We ran into two issues as we were putting this system together.
First, the motherboard’s rear I/O panel cover doesn't line up with the USB and PS/2 ports on the far left. We’re not sure why. It seems like the holes aren't placed perfectly, and we suspect the recess on the Logisys Optimus II case isn’t square with the motherboard. Whatever the cause, we had to install our motherboard without its panel in place (irritating for the perfectionists on our crew).
Secondly, we had a problem fitting the huge Sapphire Radeon HD 7970 OC into our case. It can be made to fit, and it does work. But the very end of the cooler's shroud pushes against the chassis, and we’re not comfortable with that. If you plan to buy this extra-long and extra-wide graphics card, take some measurements first to make sure it fits inside the chassis of your choice.
In our last mid-range build, we were unable to force the Core i5-2400’s maximum 38x multiplier due to BIOS limitations. Gigabyte's P67X-UD3 doesn’t suffer from those same constraints, though it turns out that the difference is mostly theoretical.
We were able to set a 38x ratio. However, it's only used in single-threaded workloads. In fact, we found it very rare for our build to run at 3.8 GHz at all, even when Prime95 was set to push a single core. It instead bounced between 3.6 and 3.8 GHz. We turned off CPU thermal monitoring in the BIOS and increased the Turbo Boost power limit to 200 W, but those changes yielded very little benefit. The only way to get 3.8 GHz reliably was to set processor affinity to a single core in Windows' task manager. Applications optimized for two or three threads tended to run at 3.7 GHz, and any software able to exploit all four cores ran at 3.6 GHz.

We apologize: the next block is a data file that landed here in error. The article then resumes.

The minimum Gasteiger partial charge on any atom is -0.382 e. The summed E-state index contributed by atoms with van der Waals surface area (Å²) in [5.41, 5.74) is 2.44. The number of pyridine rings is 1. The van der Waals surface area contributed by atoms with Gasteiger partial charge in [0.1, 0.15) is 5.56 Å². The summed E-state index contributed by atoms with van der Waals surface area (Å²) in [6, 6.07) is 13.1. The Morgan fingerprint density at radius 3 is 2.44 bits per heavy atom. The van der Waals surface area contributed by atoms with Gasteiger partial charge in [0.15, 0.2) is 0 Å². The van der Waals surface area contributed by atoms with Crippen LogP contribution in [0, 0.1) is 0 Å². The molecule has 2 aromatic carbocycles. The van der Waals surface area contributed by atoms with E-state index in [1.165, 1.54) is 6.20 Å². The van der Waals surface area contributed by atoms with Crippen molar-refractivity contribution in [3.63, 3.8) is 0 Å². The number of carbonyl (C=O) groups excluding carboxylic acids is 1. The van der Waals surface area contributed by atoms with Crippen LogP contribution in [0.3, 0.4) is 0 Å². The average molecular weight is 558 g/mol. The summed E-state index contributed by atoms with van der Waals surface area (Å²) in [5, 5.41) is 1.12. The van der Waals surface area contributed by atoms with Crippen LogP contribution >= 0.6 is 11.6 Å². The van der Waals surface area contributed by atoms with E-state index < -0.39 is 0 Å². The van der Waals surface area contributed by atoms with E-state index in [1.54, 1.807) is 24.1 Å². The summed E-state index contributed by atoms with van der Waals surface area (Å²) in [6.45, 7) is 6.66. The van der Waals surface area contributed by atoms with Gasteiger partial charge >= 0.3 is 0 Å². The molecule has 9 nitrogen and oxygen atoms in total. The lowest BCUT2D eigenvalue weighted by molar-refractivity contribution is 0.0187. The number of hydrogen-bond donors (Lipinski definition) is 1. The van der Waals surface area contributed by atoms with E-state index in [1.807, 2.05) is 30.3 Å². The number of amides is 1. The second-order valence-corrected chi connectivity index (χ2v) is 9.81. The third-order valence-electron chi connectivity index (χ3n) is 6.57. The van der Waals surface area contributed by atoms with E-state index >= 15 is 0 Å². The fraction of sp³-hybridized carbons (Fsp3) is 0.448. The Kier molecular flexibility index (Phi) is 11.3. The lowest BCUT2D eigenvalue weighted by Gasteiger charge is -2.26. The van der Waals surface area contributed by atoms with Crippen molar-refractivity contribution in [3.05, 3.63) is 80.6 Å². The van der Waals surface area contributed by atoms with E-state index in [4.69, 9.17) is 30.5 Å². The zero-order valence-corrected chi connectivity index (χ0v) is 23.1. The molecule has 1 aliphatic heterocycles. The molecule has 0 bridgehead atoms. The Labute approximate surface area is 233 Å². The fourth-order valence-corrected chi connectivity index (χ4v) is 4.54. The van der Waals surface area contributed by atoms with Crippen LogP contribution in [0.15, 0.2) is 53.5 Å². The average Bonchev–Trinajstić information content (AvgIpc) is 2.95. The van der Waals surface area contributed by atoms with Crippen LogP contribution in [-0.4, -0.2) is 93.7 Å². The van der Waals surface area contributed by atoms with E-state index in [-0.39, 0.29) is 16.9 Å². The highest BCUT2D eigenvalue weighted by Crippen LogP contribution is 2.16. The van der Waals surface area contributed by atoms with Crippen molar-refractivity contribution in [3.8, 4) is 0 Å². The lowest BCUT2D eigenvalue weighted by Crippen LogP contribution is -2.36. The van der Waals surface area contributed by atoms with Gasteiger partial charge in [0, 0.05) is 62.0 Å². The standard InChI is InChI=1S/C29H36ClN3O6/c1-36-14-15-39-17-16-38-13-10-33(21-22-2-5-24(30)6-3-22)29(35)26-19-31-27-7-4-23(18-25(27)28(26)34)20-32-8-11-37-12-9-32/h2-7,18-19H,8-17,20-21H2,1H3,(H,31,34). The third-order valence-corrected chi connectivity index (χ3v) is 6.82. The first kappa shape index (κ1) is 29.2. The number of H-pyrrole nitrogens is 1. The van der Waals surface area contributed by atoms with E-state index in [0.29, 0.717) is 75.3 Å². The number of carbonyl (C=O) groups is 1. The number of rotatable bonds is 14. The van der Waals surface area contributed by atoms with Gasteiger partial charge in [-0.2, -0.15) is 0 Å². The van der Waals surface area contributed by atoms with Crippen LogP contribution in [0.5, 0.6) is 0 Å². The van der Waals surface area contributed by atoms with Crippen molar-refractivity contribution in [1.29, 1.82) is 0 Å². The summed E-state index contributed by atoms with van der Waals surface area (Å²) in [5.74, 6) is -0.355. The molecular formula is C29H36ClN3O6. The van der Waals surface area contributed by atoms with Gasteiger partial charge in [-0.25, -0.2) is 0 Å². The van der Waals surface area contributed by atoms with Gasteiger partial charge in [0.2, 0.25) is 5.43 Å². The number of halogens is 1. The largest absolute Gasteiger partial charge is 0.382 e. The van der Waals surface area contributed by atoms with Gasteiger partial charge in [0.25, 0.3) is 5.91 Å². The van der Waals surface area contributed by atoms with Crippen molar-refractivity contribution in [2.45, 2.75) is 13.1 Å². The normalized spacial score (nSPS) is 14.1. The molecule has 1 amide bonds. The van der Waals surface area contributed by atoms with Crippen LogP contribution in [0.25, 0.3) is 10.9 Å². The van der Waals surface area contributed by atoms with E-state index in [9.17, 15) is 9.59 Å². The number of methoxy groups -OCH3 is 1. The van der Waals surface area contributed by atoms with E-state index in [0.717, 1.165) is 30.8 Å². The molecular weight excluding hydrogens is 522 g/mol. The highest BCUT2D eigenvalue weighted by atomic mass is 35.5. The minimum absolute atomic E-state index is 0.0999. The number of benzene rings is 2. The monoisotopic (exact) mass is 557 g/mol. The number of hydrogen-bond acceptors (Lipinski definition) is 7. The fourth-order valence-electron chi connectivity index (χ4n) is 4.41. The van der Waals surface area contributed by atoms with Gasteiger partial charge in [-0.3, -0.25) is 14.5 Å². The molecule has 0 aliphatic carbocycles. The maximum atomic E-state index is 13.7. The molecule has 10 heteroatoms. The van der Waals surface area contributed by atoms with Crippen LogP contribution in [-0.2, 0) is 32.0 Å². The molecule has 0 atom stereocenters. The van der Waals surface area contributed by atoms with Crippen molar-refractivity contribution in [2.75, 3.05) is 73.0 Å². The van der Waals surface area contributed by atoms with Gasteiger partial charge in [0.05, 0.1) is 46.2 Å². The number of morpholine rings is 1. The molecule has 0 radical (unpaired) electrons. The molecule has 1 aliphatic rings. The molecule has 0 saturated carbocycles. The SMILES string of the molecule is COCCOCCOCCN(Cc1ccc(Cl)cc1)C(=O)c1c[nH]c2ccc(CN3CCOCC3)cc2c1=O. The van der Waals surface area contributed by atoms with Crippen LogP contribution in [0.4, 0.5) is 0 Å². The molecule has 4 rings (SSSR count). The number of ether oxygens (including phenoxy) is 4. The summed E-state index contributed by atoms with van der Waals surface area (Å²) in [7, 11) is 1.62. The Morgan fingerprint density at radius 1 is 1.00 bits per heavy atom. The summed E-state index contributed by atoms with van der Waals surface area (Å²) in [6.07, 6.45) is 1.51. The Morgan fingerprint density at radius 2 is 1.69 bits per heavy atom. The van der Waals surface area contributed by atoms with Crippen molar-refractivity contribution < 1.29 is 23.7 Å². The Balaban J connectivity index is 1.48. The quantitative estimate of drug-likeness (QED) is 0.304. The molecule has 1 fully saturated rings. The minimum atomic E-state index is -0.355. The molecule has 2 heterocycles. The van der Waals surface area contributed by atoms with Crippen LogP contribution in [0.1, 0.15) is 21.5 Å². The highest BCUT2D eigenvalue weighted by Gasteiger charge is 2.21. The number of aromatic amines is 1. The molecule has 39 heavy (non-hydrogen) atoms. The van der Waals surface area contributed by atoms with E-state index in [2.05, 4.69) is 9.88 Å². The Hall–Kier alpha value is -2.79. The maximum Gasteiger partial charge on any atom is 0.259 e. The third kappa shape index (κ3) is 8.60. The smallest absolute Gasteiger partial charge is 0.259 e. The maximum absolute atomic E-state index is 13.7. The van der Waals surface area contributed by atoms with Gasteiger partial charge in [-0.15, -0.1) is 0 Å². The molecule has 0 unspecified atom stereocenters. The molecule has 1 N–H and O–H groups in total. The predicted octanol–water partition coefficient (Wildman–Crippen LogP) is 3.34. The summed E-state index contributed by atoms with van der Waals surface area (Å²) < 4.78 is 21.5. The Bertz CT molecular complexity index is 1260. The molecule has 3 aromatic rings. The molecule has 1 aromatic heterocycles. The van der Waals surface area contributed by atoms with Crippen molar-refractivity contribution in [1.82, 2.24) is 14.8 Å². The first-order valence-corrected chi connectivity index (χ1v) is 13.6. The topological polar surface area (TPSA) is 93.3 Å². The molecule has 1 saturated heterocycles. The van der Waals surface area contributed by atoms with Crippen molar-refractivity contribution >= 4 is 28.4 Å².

Because our application suite is heavily threaded, we expect to see very little difference between the new results and the ones from the previous build, although we're still hoping that the additional memory bandwidth attributable to a second channel will help in some instances. Then again, losing the SSD probably won't help this quarter's build.
Sapphire’s Radeon HD 7970 OC proves to be fairly tunable, although the newest version of the company’s Trixx overclocking utility has some problems. We ended up with a maximum core overclock of 1125 MHz and a memory frequency of 1650 MHz, achieved with a 1.2 V setting in MSI's excellent Afterburner tool.
- A $1000 PC With Radeon HD 7970 Graphics?
- CPU And Motherboard
- Video Card, Power Supply, And Case
- Memory, Hard Drive, And Optical Drive
- System Assembly And Over-Clocking
- Test System And Benchmarks
- Benchmark Results: Synthetics
- Benchmark Results: Media Encoding
- Benchmark Results: Productivity
- Benchmark Results: Battlefield 3 And The Elder Scrolls V: Skyrim
- Benchmark Results: DiRT 3 And StarCraft II
- Power And Temperature Benchmarks
- Core i5 And Radeon HD 7970 For $1000